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Re: rAmAnujar and the gopuram episode

From: Anand Karalapakkam (anand_at_engr.uconn.edu)
Date: Mon Dec 14 1998 - 21:25:18 PST

SrI:
SrImatE SrI Lakshminrusimha ParabrahmanE namaha
namO nArAyaNA.

forwarded  is the reply from Sri Dileepan.

adiyEn rAmAnuja dAsan
ananthapadmanAbha dAsan
krishNArpaNam
--------------------------------------------------
Mani Wrote:

>P.S. Just as one should not speculate so much as to make Ramanuja a
>revolutionary firebrand, changing everything in sight, one should also
>not speculate the other way and reinterpret all his bold moves to
>always fit the straightjacket of traditional norms and conservatism.

adiyEn tried to stay as close to the text as possible.  None of the
"bold
moves" that are in the text have been denied or made light of.  There is
no
need to invent new "bold moves" to improvise on the already great legacy
of
Sri Ramanuja.

It is unfair to say that staying faithful to the text is "always fit the

straightjacket of traditional norms and conservatism".


Mani states further:
>The spirit of the ancient biographies do not read this way.

It is best to leave the spirit of these biographies to the real
scholars.
It is better for us to stick to the texts and the interpretations given
by
the scholars such as Sri Purisai Swamy, etc.


[Accounts of Ramanuja's fidelity to truth deleted.  No debate there.]


>
>> carnival atmosphere.  Would our Paramacharyan have chosen
>> such a time and place to openly impart the  most esoteric
>> of manthras to even the uninterested and incompetent?
>
>This, to me, shows Ramanuja's very uniqueness, and I believe
>this why he did it.  He went to the most public place possible,
>the temple, (this is undisputed) and revealed the mantrArthas
>there.

This is just speculation.  We need to be faithful to the text as much as

possible.  To say that Sri R did upadesam of the most esoteric of
manthras
in most public of places is just pure speculation unsupported by texts.



>Sri Pinpazhagiya Perumal Jiyar, in another description
>of this event in his biography, writes that Ramanuja taught
>this to "everyone" (sarvarkkum aruLicceyya).


adiyEn has written about this in detail.  This "everyone" is restricted
in
scope to Sri vaishnavas defined earlier in the text.  Interpreting any
other way will make the earlier reference false.


>
>If one would ask how this would have occurred, I can
>easily surmise the following situation. Ramanuja sits down
>with his inseparable associates Mudaliandan and Kurattazhvan.
>A crowd gathers around, attracted by the tejas evident in
>Ramanuja's face. And Ramanuja proceeds to teach.

These are more speculations.  This is the way myths start forming.
There
is no justification to suggest that Sri R taught the inner meanings of
the
most esoteric of manthras to a crowd that gathered, a crowd that could
very
well be like one that would gather around a politician or a street
magician.



>  referred to a particular area or room of the temple. But all
>  of the old accounts are agreed that he taught the mantrArthams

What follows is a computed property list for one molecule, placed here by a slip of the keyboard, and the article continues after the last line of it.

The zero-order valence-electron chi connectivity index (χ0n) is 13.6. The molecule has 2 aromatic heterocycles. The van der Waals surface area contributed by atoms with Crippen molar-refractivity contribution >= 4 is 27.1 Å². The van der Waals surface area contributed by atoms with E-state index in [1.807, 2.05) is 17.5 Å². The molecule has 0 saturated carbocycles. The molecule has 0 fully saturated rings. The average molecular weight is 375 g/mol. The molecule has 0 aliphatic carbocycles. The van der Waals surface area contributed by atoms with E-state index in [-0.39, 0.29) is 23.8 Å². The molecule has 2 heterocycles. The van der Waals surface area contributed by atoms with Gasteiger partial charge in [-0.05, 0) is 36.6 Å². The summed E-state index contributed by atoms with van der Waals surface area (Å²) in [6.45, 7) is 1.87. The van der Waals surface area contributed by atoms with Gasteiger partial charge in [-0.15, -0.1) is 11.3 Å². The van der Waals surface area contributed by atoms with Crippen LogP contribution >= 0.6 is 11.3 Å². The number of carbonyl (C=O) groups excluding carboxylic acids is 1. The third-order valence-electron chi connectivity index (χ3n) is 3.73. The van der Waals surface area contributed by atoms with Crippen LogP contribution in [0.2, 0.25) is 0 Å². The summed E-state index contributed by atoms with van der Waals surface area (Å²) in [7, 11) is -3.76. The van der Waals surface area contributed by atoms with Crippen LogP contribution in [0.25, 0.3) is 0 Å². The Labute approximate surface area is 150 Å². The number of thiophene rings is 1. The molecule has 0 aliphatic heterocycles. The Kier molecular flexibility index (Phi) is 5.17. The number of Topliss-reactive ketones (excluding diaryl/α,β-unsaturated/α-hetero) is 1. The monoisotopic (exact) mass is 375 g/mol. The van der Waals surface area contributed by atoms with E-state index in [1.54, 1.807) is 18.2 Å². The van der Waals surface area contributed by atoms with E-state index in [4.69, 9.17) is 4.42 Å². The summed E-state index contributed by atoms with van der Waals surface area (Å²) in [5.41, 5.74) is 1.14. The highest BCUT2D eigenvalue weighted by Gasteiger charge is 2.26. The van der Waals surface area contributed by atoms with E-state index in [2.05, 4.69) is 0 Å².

>  in this place to many people, not just a select handful of
>  disciples. ]

"anEgam Sri Vaishnavas" is the key phrase.  "Sarvar" is this group of
"anEgam Sri Vaishnavas".  How many is "many" and how many is "handful"?
We
can quibble about this.  But, it is clear that "anEgam Sri Vaishnavas"
cannot be the general public gathered which is likely to contain curious

onlookers than people with keen interest.  General preaching in such a
gathering is more plausible than giving out the inner meanings of most
esoteric of manthras.  Further, "anEgam Sri Vaishnavas" cannot mean Sri
R
broadcast the manthraarthas in public.


>
>Re: Sri Purisai Swami's version of the events
>
>I am not sure what texts Sri Purisai Swami used for his
>version, but they do not agree in many respects with
>Sri P.P. Jiyar's aaraayirappadi.

If so, please show it.  If anything, it is Purisai Swamy's account that
agrees with ARAyirappadi most closely.  Pi. Sri.'s account is the one
that
is most off base.  It got the Gopuram wrong, and the upadesam to K and M

wrong.  He also got the issue that is being debated wrong.
Vadivazhagiya
Nambi Dasar has the Gopuram issue correct, K and M's upadesam correct,
but
got the days mixed up.  It follows ARAyirappadi in the rest of the
account.
 Purisai Swamy's account comes closest to ARAyirappadi in this issue.
He
got everything right relating to Thirumanthrartham.


>
>This conclusion I don't find obvious at all. Why doesn't "everyone"
>(anaivarum) simply mean everyone (or many people) at Tirukkottiyur?
>Why would Ramanuja go to the temple to teach, instead of his
>thirumaaLigai, if it were not to teach people unknown to him?
>This is much more straightforward.

"everyone" is already explained as limited in scope to Sri Vaishnavas.
He
went to TheRkAzhvaan sannithi because that is where he was doing
upanyasam
to his sishyas as per this particular text, not to look for crowd of
strangers.  Please note that Sri R did not have a Thirumaaligai in
ThirukkOshtiyur.

>
>In general, these biographers are very specific. If they mean
>only a few or select people, they usually say so. When they mean
>otherwise, they say it.

Exactly. If those authors wanted to say that Sri R gave the mantrarthas
to Sri Vaishnavas and non-Sri Vaishnavas alike, they would have said
so boldly.  Yet they limit the audience.  Let us stick to the text.
Let us
not exaggerate what actually happened.

>Women and children are also Sri Vaishnavas and can be
>included in the group. But, it is true, children may not
>have had an interest and may not have sat and listened.

Yes, the Sri Vaishnava goshti may have had some women.  That does not
change anything.  However, the text does not specify whether there were
any
women in the group or not.  It is better we do not speculate one way or
the
other.

-- adiyEn